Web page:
Evol Ecol Res 7: 1-21 (2005)     Full PDF if your library subscribes.

Adaptive dynamics on a lattice: role of spatiality in competition, co-existence and evolutionary branching

Krisztián Mágori,* Péter Szabó, Ferenc Mizera and Géza Meszéna

Department of Biological Physics, Eötvös University, Pázmány Péter sétány 1A, H-1117 Budapest, Hungary

Author to whom all correspondence should be addressed.
e-mail: cta@angel.elte.hu


We investigated the effect of limited dispersal on co-existence and evolutionary branching on a lattice. The ‘contact process’, which is the minimal model of population growth on a lattice, is modified by introducing local resource competition in addition to site competition. We study phenotypic evolution in the framework of the theory of adaptive dynamics. We show that a higher birth rate cannot compensate for a lower intrinsic lifetime reproduction ratio. Speed difference alone, without resource competition or different dispersal scale, does not lead to co-existence via a competition–colonization trade-off. Co-existence and evolutionary branching become possible only when resource competition, with reduced competition between the populations, is introduced. There is a convergent stable singular point in the strategy space. The singular strategy is an evolutionarily stable strategy (ESS) below a critical strength of resource competition. Above this threshold, the singular strategy is no longer an ESS and evolutionary branching occurs. This is the first demonstration of evolutionary branching on a lattice. We compare the behaviour of the spatial simulation to its mean-field and pair approximation counterparts. This comparison demonstrates that spatiality and limited dispersal reduce the possibility of evolutionary branching, in addition to that of co-existence. We interpret this phenomenon based on the partial spatial segregation between the competing strategies.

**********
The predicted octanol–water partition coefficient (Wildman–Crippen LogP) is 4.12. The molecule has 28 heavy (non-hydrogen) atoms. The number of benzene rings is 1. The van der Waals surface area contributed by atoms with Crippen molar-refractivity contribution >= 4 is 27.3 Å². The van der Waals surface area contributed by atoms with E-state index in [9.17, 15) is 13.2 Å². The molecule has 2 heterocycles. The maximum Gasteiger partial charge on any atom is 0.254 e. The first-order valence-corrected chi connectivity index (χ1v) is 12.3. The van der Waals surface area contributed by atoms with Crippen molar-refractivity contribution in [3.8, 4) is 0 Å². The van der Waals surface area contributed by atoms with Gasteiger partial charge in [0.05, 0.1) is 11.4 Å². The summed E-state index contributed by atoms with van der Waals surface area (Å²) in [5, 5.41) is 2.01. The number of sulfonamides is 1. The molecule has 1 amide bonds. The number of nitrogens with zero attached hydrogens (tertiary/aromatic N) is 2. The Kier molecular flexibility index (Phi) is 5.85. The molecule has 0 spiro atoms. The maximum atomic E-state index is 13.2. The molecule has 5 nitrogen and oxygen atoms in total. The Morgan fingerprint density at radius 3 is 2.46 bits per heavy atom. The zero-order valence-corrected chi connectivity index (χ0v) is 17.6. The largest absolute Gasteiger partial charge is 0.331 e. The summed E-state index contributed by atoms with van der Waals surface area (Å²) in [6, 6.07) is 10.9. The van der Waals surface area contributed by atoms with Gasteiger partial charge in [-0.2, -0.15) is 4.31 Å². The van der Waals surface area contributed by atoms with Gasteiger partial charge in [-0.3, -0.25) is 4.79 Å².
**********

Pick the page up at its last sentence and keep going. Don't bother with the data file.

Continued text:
Keywords: adaptive dynamics, contact process, evolutionary branching, interacting particle system, limited dispersal.

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